An alternative to utilization of physical meetings for such a network is application of internet-based technology. In this case, a network can be developed through low cost options, such as through the WhatsApp Platform. Although this requires internet access through a smartphone, the Land Development and Governance Institute has been piloting a WhatsApp based platform that creates a Network aptly named Community Land Matters. The experience with this platform is discussed at length in section 9.

4. Involvement of Women in Community Interventions
The study exposes some good lessons in the involvement of women in community interventions and leadership on communal land rights. It was instructive that for instance in the discussion with the Aweer group in Bargoni, Lamu, some women participants in the focus group discussions were very active and made crucial contributions. In addition, the women also made distinguished contributions too during discussions with the Turkana community at Ngare Mara, Isiolo County, where critical leadership positions in the community are held by women.

Yet, the two communities, like many others in Kenya, are largely patriarchal. This experience provides a good benchmarking lesson that, despite the cultural practices that have informed many communities in the past, given opportunity, women may play critical roles in helping communities protect and mitigate their communal land rights where circumstances so demand.

5. Compensation to “occupants in good faith” without title to land
As noted in the study, Article 40(4) of the Constitution of Kenya states that ‘provision may be made for compensation to be paid to occupants in good faith of land acquired under clause (3) who may not hold title to the land”. While the rules to govern how the discretion implied by this Article are yet to be developed, the study reveals that the State has exercised this discretion positively in the studied Port site in Lamu and the Airport site in Isiolo. Despite land owners not holding title to their land in the two places, cash-for-land and land-for-land compensation was made to the claimants in Lamu and Isiolo respectively.

These are good precedents for other parts of the country where formal processes to register communal land have not been applied or completed. Lessons learnt from these two Counties may be borrowed to inform and improve similar compensation exercises elsewhere.

6. Protection of interests of legitimate beneficiaries during compensation

Incidents were recounted of husbands and fathers pocketing the proceeds of compensation and departing home with the entire compensation sum. This leaves the wives and children vulnerably exposed and without alternative livelihoods. Such people become a problem for the community and State. To avoid such negligence, the government should consider regulating the release of compensation funds. The practice under the Land Control Act Chapter 302 of the Laws of Kenya which regulates transactions of agricultural land could be borrowed. Though not written into the law, Land Control Boards always require the proprietor’s spouse to be in attendance before approval to any application for approval of a transaction such as subdivision or sale of family property. And where they are in doubt about the facts to any application, they will usually refer to an area elder or the Assistant Chief for pertinent information in an effort to ensure that spouse and children are in agreement. Such a procedure could be enforced in the case of compensation following acquisition.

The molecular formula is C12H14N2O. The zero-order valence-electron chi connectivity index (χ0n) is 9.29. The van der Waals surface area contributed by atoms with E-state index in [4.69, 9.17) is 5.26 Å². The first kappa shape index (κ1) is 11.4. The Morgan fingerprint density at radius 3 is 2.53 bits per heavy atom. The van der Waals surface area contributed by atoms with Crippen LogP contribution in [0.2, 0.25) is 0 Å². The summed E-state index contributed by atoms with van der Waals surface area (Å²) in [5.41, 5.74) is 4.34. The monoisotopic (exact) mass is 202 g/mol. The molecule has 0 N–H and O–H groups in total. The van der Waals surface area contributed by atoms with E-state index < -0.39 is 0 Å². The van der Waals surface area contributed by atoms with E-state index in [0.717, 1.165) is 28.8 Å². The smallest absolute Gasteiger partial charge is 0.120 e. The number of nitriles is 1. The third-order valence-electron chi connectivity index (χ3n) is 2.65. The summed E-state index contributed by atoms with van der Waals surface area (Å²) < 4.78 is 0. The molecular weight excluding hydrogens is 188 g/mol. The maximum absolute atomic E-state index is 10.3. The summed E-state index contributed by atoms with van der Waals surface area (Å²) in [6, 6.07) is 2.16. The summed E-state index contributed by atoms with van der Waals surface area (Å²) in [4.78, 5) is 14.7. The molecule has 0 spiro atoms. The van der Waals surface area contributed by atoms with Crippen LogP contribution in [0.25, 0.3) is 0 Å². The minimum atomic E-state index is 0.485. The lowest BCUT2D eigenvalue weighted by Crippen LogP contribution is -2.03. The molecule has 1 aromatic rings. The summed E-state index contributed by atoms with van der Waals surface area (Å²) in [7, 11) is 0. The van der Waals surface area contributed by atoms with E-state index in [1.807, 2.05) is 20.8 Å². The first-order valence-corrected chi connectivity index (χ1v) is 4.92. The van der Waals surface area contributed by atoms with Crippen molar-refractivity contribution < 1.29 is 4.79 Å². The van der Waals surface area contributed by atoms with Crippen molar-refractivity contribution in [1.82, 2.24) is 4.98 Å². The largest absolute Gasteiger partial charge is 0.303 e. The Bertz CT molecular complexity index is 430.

It is recommended that the Government, in liaison with the National Land Commission, puts in place modalities to explore how a similar social safeguard procedure could be instituted in the proceedings for compensation under the Land Act to protect legitimate beneficiaries in instances where acquisition of land for projects has to be done with requisite compensation to landowners.

7. Preservation of indigenous and local knowledge:
Project activities involving large scale land acquisition have the inevitable consequence, in some cases, of interfering or totally defacing available traditional/indigenous knowledge from the affected site. This is the case in some parts of Lamu and Isiolo where invaluable oral and cultural knowledge, including some cultural sites, have been preserved over the years. In any event, if enhanced community participation is adopted, and a threshold placed to examine if the participation is meaningful, the indigenous and local knowledge of the communities will also benefit the project at the point of local risk assessment. In this case, recording of such knowledge can be undertaken for posterity use.
It is therefore recommended that the implementation of such projects be preceded by a quick knowledge mapping to determine and document such knowledge before destruction or adulteration, together with enhanced community participation. Where possible, such knowledge can be proactively preserved in collaboration with the relevant state organs. Such a mapping can still be done for the LAPSSET Corridor and Isiolo Resort City before implementation takes off.